"We quietly agreed that his nonfiction was fanciful and his fiction was what you had to look out for," Amy Wallace remembers of her brother in D.T. Max's detailed, fascinating biography of writer David Foster Wallace, "Every Love Story Is a Ghost Story."
At the time of his suicide in 2008, Wallace had three books of stories, two essay collections and two ambitious novels to his name -- an output that dealt uncompromisingly with the hardest philosophical and moral questions but managed to be engaging and sparklingly witty at the same time (his ultradense book on mathematician Georg Cantor, who greatly influenced the way we study the idea of infinity, is called "Everything and More"). Wallace's devoted following treated him like a rock star.
Max has an unenviable but necessary task here: to write well about a fantastically good writer. Max's window-clear prose complements Wallace's own verbal pyrotechnics, though Max does provide endnotes, which can't help but recall Wallace's extensively annotated 1996 magnum opus, "Infinite Jest."
"Love Story," which began as an article in The New Yorker, is a high-wire act in at least one other impressive way: Over the book's 300-plus pages, Wallace gets his due as a human being, even a difficult and sometimes unwise human being, and the reader can still love him and his work at the end.
Wallace's death, at the age of 46, disturbed a great many people -- not least the readers who came to regard him as an authority on how to cope with addiction and depression in an overstimulated, hollow society. Everything Wallace had written began to seem like a suicide note; Max's biography, blessedly, contextualizes his work within a wildly rich life.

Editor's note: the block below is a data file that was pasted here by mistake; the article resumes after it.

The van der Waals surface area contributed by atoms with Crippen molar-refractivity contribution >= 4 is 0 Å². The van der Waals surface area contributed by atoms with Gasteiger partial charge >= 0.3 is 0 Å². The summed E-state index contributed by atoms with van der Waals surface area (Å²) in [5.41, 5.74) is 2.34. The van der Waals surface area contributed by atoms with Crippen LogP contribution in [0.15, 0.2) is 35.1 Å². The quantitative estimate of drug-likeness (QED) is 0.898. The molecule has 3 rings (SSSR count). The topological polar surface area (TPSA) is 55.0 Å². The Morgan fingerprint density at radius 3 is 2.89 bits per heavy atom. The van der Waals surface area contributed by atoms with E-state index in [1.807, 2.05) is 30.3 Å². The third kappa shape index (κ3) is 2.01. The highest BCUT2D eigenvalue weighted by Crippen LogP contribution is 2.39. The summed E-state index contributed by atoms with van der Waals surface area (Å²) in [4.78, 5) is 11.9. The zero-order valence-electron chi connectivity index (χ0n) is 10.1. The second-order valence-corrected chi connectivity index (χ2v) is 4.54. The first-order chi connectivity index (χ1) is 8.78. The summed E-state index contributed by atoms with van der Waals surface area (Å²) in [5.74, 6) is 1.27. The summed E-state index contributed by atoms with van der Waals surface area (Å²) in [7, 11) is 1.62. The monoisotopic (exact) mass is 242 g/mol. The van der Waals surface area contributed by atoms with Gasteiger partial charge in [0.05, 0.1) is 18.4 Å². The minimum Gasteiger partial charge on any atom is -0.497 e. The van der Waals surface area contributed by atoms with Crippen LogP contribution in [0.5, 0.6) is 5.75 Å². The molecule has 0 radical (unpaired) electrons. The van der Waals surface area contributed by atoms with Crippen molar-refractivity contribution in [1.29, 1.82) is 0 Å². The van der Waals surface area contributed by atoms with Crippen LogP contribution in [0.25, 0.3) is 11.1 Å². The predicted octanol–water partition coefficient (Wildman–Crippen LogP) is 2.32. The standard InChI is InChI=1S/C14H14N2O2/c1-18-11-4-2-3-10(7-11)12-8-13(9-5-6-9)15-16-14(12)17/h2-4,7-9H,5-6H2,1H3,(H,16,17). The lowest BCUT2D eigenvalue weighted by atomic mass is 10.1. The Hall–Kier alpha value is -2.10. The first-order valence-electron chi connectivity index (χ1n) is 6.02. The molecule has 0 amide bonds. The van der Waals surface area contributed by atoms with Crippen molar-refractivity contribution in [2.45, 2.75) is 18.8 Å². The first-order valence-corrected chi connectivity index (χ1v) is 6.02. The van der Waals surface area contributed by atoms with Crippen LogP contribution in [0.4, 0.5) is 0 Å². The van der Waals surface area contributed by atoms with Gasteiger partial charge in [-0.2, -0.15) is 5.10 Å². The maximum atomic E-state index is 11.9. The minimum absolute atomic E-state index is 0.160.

As Amy Wallace observes, her brother's thorniest relationships with friends and family went into novels and stories, and many of those people are unmasked here. "Love Story" is as much gossipy picaresque as character study, following Wallace from one outlandish encounter to the next.
A love of temptation
Max makes a compelling case for Wallace as a man who loved to feel attraction. Even more than the sensations he got from drugs or sex or fame, Wallace loved temptation -- and, of course, he felt its ultimate hollowness and hated himself for pursuing it. Literary fame, in particular, scared Wallace, because its attendant perks enabled his alcoholism and sex addiction and destroyed the connection with the reader he worked hard to create.
"Love Story" is filled with one-liners (and 10-liners) from Wallace's correspondence, but one pre-fame letter to a college friend stands out: "I did, very briefly, at an artist colony called Yaddo in 1987, meeting McInerney and some of the other celebs, get a big head and believe for a few months that I was destined for celebrity, Letterman appearances. Etc," he confesses. "The rather brutal intervening years have taught me that, though there's nothing de facto wrong with that stuff, it's not for me, simply because it's low-calorie and unstimulating and also highly narcotic. McInerney's big job now is acting as a custodian for the statue of himself that celebrity has constructed."
Advice and addictions
Of course, Max's book is full of dirty laundry about writerly lust and envy, sometimes to a fault. Poet Mary Karr becomes the object of Wallace's intense affections; revered mentor Don DeLillo and grouchy, kind Jonathan Franzen dispense sage advice to their friend, who is younger emotionally than both; memoirist Elizabeth Wurtzel tempts a recovering Wallace with heroin (in revenge, Wallace caricatures Wurtzel in his story "The Depressed Person").
For hundreds of pages, "Love Story" is the vibrant account of a brilliant, naive, dissembling, lovable guy struggling to outgrow his shallow excesses and addictions, his personal triumphs frequently marked by huge literary accomplishments. But it's ultimately about a man who lived on the edge of unendurable psychic pain and eventually jumped off. When that end comes, it hurts to read.
Franzen characterized his friend's death bluntly in a recent essay: "The depressed person then killed himself, in a way calculated to inflict maximum pain on those he loved most, and we who loved him were left feeling angry and betrayed." Any reader of Wallace's who doubts that his suicide was that simple will find a necessary corrective in Max's carefully, sometimes pitilessly reconstructed life of a great author, greatly fallen.